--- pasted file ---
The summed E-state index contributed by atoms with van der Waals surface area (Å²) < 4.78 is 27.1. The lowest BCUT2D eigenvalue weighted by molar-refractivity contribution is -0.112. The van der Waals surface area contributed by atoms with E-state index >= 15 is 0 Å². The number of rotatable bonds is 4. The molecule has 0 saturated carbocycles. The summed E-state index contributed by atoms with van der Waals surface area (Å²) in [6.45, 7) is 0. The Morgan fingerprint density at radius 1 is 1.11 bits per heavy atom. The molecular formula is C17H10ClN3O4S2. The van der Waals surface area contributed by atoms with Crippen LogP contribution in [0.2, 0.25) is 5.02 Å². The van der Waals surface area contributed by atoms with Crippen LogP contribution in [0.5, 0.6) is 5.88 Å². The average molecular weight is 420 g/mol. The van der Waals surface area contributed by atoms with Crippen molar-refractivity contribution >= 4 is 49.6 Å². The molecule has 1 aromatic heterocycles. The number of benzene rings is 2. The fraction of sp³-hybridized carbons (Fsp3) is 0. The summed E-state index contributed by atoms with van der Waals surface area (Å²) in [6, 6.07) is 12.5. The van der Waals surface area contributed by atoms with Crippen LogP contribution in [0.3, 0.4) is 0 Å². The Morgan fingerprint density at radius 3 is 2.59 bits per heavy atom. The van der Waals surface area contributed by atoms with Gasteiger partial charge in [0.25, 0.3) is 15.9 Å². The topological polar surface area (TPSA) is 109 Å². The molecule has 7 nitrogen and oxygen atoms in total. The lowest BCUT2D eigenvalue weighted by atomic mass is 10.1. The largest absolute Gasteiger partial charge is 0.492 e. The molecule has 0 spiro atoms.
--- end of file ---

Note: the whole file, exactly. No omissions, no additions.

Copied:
The summed E-state index contributed by atoms with van der Waals surface area (Å²) < 4.78 is 27.1. The lowest BCUT2D eigenvalue weighted by molar-refractivity contribution is -0.112. The van der Waals surface area contributed by atoms with E-state index >= 15 is 0 Å². The number of rotatable bonds is 4. The molecule has 0 saturated carbocycles. The summed E-state index contributed by atoms with van der Waals surface area (Å²) in [6.45, 7) is 0. The Morgan fingerprint density at radius 1 is 1.11 bits per heavy atom. The molecular formula is C17H10ClN3O4S2. The van der Waals surface area contributed by atoms with Crippen LogP contribution in [0.2, 0.25) is 5.02 Å². The van der Waals surface area contributed by atoms with Crippen LogP contribution in [0.5, 0.6) is 5.88 Å². The average molecular weight is 420 g/mol. The van der Waals surface area contributed by atoms with Crippen molar-refractivity contribution >= 4 is 49.6 Å². The molecule has 1 aromatic heterocycles. The number of benzene rings is 2. The fraction of sp³-hybridized carbons (Fsp3) is 0. The summed E-state index contributed by atoms with van der Waals surface area (Å²) in [6, 6.07) is 12.5. The van der Waals surface area contributed by atoms with Crippen LogP contribution in [0.3, 0.4) is 0 Å². The Morgan fingerprint density at radius 3 is 2.59 bits per heavy atom. The van der Waals surface area contributed by atoms with Gasteiger partial charge in [0.25, 0.3) is 15.9 Å². The topological polar surface area (TPSA) is 109 Å². The molecule has 7 nitrogen and oxygen atoms in total. The lowest BCUT2D eigenvalue weighted by atomic mass is 10.1. The largest absolute Gasteiger partial charge is 0.492 e. The molecule has 0 spiro atoms.